Blacks, Whites and the Wedding Gap

In clean and efficient prose, Banks presents a lucid picture of romantic life in black America. Moreover, he disposes of the mythology that the failure to marry is primarily an underclass phenomenon, turning his attention especially to the lives of middle-class black women. He has set out to answer the question: Why are black women “half as likely as white women to be married, and more than three times as likely as white women never to marry”?

Banks conducted some 100 interviews with African-Americans about their experiences with marriage and dating, and his findings guided him as he sought additional answers in the social science research. He correctly notes that while divorce is common in the United States, and while out-of-wedlock birth is increasing across demographic groups, marriage remains a social ideal and status marker in American culture. He writes that African-Americans value marriage as much as other groups, despite the statistics, but that the impediments to marriage for black people are daunting and multifaceted.

Black women significantly outperform black men in high school and college. As a result, the black middle class is disproportionately female and the black poor are disproportionately male, and the gap is widening. Extraordinary rates of incarceration for black men, and the long-term effects of a prison record on employment, exacerbate this situation. Banks refers to studies indicating that “in evaluating potential mates, economic stability still matters more for African-Americans than for other groups.” Yet they may never find that security, and therefore never marry.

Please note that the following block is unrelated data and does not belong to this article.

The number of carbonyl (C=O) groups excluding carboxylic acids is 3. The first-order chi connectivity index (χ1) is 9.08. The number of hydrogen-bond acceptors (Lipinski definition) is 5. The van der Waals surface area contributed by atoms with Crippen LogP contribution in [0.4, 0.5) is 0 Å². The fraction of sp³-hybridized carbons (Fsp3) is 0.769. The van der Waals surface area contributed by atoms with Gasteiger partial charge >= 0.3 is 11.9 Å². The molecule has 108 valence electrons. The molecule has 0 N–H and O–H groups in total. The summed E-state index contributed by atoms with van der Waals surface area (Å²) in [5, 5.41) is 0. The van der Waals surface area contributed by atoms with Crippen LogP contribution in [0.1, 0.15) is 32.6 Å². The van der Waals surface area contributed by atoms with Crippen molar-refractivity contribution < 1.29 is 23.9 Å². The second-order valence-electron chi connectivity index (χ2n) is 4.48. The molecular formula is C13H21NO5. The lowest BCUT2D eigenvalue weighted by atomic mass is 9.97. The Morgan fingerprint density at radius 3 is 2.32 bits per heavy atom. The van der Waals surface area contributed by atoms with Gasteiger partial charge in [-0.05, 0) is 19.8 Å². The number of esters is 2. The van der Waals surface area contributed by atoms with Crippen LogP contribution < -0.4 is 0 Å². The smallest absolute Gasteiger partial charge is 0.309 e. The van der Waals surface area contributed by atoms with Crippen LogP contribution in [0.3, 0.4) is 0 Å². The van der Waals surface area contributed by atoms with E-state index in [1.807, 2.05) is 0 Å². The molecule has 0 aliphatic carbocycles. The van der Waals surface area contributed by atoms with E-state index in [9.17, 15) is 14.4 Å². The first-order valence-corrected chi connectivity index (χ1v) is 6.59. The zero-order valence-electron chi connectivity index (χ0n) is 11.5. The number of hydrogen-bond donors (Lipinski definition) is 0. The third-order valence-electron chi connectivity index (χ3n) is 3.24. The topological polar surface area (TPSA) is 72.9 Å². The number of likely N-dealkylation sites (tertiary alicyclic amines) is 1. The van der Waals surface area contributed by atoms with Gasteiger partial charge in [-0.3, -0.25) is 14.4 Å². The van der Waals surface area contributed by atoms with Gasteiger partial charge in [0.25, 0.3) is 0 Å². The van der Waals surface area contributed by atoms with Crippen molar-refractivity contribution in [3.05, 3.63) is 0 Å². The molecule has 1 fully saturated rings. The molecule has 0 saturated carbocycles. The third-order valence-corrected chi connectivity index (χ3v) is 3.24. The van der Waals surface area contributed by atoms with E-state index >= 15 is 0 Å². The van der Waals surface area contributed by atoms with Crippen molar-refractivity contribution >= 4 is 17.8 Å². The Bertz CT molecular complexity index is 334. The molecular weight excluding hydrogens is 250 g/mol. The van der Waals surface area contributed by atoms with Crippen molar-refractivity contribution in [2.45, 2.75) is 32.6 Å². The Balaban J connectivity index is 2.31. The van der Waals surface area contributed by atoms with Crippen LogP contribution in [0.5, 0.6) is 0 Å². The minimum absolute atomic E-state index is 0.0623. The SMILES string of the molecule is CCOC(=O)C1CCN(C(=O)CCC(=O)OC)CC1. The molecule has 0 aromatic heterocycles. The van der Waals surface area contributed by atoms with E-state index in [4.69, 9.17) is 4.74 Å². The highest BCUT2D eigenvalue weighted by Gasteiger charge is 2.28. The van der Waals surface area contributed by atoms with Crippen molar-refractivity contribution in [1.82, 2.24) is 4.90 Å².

Banks cites data showing that black children with married parents fare no better academically or economically in the long run than their born-out-of-­wedlock counterparts. Nor can we assume, Banks says, that children born to unmarried parents do not have a paternal presence, or that children born to married parents are living in a stable household. Case in point: The rates of divorce and reported dissatisfaction among married black couples are higher than those among married white couples.

Banks handily extinguishes the myth that black women are too picky when seeking a mate. In fact, he notes that black women are more likely than women of other groups to marry men who are less successful than they are, educationally or occupationally.


How the African American Marriage Decline Affects Everyone

By Ralph Richard Banks

289 pp. Dutton. $25.95.

via Blacks, Whites and the Wedding Gap.

My hypothesis is that black men are the problem. Not intellectually engaged in schooling they end up with lower career achievements than women but the US norm is men being the bread earners. This produces a sense of alienation in mismatched marriage. But deeper down, men who are underachievers also tend to have lower sense of responsibility, which led to high divorce. To a certain degree Thai males have the same issue. 

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